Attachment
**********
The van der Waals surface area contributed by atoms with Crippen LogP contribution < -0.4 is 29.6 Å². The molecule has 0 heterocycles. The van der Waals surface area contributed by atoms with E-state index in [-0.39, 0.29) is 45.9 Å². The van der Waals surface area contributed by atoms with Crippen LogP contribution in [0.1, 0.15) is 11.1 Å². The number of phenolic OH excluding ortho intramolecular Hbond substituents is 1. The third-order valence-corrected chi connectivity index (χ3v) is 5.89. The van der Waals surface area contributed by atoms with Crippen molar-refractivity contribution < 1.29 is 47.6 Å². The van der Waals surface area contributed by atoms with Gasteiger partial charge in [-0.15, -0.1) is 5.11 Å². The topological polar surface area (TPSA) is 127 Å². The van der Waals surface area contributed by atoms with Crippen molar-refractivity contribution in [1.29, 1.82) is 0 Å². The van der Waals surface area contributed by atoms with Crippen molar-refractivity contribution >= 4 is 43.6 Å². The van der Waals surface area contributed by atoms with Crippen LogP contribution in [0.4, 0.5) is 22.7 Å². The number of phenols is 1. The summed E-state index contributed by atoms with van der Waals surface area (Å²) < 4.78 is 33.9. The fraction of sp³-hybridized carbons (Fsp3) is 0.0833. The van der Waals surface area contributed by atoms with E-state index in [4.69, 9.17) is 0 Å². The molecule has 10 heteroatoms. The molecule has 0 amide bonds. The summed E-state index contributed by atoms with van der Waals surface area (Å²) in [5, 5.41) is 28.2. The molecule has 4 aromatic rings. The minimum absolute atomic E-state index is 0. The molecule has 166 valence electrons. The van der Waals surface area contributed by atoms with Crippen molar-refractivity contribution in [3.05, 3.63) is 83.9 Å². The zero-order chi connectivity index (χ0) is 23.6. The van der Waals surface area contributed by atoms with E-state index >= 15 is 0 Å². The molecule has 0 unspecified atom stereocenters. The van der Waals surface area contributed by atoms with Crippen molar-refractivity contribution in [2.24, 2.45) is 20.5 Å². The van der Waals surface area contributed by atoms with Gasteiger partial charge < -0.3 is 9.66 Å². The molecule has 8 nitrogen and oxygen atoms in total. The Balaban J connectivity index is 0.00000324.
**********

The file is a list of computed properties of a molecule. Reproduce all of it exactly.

The van der Waals surface area contributed by atoms with Crippen LogP contribution < -0.4 is 29.6 Å². The molecule has 0 heterocycles. The van der Waals surface area contributed by atoms with E-state index in [-0.39, 0.29) is 45.9 Å². The van der Waals surface area contributed by atoms with Crippen LogP contribution in [0.1, 0.15) is 11.1 Å². The number of phenolic OH excluding ortho intramolecular Hbond substituents is 1. The third-order valence-corrected chi connectivity index (χ3v) is 5.89. The van der Waals surface area contributed by atoms with Crippen molar-refractivity contribution < 1.29 is 47.6 Å². The van der Waals surface area contributed by atoms with Gasteiger partial charge in [-0.15, -0.1) is 5.11 Å². The topological polar surface area (TPSA) is 127 Å². The van der Waals surface area contributed by atoms with Crippen molar-refractivity contribution in [1.29, 1.82) is 0 Å². The van der Waals surface area contributed by atoms with Crippen molar-refractivity contribution >= 4 is 43.6 Å². The van der Waals surface area contributed by atoms with Crippen LogP contribution in [0.4, 0.5) is 22.7 Å². The number of phenols is 1. The summed E-state index contributed by atoms with van der Waals surface area (Å²) < 4.78 is 33.9. The fraction of sp³-hybridized carbons (Fsp3) is 0.0833. The van der Waals surface area contributed by atoms with E-state index in [4.69, 9.17) is 0 Å². The molecule has 10 heteroatoms. The molecule has 0 amide bonds. The summed E-state index contributed by atoms with van der Waals surface area (Å²) in [5, 5.41) is 28.2. The molecule has 4 aromatic rings. The minimum absolute atomic E-state index is 0. The molecule has 166 valence electrons. The van der Waals surface area contributed by atoms with Crippen molar-refractivity contribution in [3.05, 3.63) is 83.9 Å². The zero-order chi connectivity index (χ0) is 23.6. The van der Waals surface area contributed by atoms with E-state index >= 15 is 0 Å². The molecule has 0 unspecified atom stereocenters. The van der Waals surface area contributed by atoms with Crippen molar-refractivity contribution in [2.24, 2.45) is 20.5 Å². The van der Waals surface area contributed by atoms with Gasteiger partial charge < -0.3 is 9.66 Å². The molecule has 8 nitrogen and oxygen atoms in total. The Balaban J connectivity index is 0.00000324.